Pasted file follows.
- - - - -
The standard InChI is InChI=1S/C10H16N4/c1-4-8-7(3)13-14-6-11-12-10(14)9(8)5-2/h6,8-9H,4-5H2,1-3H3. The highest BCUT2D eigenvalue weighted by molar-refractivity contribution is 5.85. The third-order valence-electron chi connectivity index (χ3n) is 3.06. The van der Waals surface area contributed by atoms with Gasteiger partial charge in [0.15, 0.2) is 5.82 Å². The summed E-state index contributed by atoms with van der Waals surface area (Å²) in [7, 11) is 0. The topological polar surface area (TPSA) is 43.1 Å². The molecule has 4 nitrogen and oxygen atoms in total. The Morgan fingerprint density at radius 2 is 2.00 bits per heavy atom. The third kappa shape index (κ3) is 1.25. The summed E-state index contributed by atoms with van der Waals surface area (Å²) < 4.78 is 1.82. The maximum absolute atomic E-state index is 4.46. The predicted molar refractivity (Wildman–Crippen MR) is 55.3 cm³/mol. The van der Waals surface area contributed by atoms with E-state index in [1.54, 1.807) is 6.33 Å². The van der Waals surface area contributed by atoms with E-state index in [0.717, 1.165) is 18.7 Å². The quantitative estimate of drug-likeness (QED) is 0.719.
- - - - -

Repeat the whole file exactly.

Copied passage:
The standard InChI is InChI=1S/C10H16N4/c1-4-8-7(3)13-14-6-11-12-10(14)9(8)5-2/h6,8-9H,4-5H2,1-3H3. The highest BCUT2D eigenvalue weighted by molar-refractivity contribution is 5.85. The third-order valence-electron chi connectivity index (χ3n) is 3.06. The van der Waals surface area contributed by atoms with Gasteiger partial charge in [0.15, 0.2) is 5.82 Å². The summed E-state index contributed by atoms with van der Waals surface area (Å²) in [7, 11) is 0. The topological polar surface area (TPSA) is 43.1 Å². The molecule has 4 nitrogen and oxygen atoms in total. The Morgan fingerprint density at radius 2 is 2.00 bits per heavy atom. The third kappa shape index (κ3) is 1.25. The summed E-state index contributed by atoms with van der Waals surface area (Å²) < 4.78 is 1.82. The maximum absolute atomic E-state index is 4.46. The predicted molar refractivity (Wildman–Crippen MR) is 55.3 cm³/mol. The van der Waals surface area contributed by atoms with E-state index in [1.54, 1.807) is 6.33 Å². The van der Waals surface area contributed by atoms with E-state index in [0.717, 1.165) is 18.7 Å². The quantitative estimate of drug-likeness (QED) is 0.719.